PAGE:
August 4, 2020

Mathematics around the periodic table | Science


The UN General Assembly has proclaimed 2019 as the International Year of the Periodic Table, to celebrate the 150 since the Russian chemist Dmitri Mendeléyev gave his first version of it. That ordering of the elements, according to its number of protons and its chemical affinities, it turned out to be a very valuable tool to explain known chemical processes and anticipate new discoveries.

The table raises many basic issues whose mathematical explanation, deductively and rigorously from the first principles, is a huge and fascinating intellectual challenge. An example is the very notion of periodicity in the ordering of the elements; another are the concepts of valence, orbital and ionization energy, but also that there are certain special numbers of electrons (2, 10, 18, 36, 54, …) that prevent noble gases from participating in any reaction.

The atomic model introduced by Max Born and Robert Oppenheimer is considered the most appropriate on which to build the mathematical theory of the table. According to this approximation, an atom consists of a nucleus (of charge Z), that we can suppose in the origin of coordinates, and of Z electrons quantized that are described by the wave function Ψ. Allowing us the license to disregard the "spin", this is a function whose value depends only on the positions of the electrons. The energy of the atom is given by the Hamiltonian, H, in whose expression appears the Planck constant, the mass of the electron, its charge and the positions, which are vectors in three-dimensional space. H is the sum of three different terms: one represents the electrostatic attraction proton-electron; another repulsion, also electrostatic, electron-electron; while the third captures the kinetic energy of the Z electrons.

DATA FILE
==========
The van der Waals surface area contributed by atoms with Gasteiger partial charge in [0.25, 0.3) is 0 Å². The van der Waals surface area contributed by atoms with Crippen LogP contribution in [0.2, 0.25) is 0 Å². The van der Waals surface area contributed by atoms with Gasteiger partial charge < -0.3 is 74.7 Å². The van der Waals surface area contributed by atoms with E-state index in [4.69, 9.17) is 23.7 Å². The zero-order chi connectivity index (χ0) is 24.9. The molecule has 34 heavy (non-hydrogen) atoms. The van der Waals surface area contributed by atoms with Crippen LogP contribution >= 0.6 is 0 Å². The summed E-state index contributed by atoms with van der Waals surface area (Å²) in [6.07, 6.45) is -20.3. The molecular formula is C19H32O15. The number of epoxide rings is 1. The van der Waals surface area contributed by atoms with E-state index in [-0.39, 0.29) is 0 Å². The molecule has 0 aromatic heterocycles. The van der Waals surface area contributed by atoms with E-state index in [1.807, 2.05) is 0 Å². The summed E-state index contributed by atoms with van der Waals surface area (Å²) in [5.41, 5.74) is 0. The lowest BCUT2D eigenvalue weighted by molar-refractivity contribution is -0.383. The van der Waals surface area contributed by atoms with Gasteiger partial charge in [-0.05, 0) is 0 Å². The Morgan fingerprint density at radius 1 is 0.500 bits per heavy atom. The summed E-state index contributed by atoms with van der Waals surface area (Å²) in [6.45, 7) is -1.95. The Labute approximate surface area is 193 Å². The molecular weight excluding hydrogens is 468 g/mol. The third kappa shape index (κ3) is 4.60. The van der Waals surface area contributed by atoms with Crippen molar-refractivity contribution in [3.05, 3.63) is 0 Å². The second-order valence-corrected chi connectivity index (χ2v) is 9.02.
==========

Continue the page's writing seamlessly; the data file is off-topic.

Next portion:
The fundamental difference with the equations that describe the classical model is that the term corresponding to the kinetic energy (one half of the mass times the square of the velocity) is replaced by a second order differential operator in the quantum model. In addition, observable values ​​such as position, kinetic moment, or energy become operators over the space of wave functions. These functions also have a probabilistic interpretation: the integral of the square of its absolute value gives the probability that the electron is in a given region of space.

The periodic table updated by the International Union of Pure and Applied Chemistry. IUPAC
The periodic table updated by the International Union of Pure and Applied Chemistry. IUPAC

But while in classical mechanics the possible values ​​of energy are simply the values ​​of the Hamiltonian, which in that theory is a function defined in the space of the phases, in quantum mechanics the values ​​of the energy, obtained in the spectroscopic observations of the light emitted by the atoms are, precisely, the quantities E (called eigenvalues) for which the equation HΨ = EΨ has a non-zero solution.

In the case of Z = 1, which corresponds to the hydrogen atom, we know the E values ​​(called Quantum numbers) and also the solutions of the equation HΨ = EΨ. Therefore, a very complete mathematical model is available to explain satisfactorily the chemical properties of this element.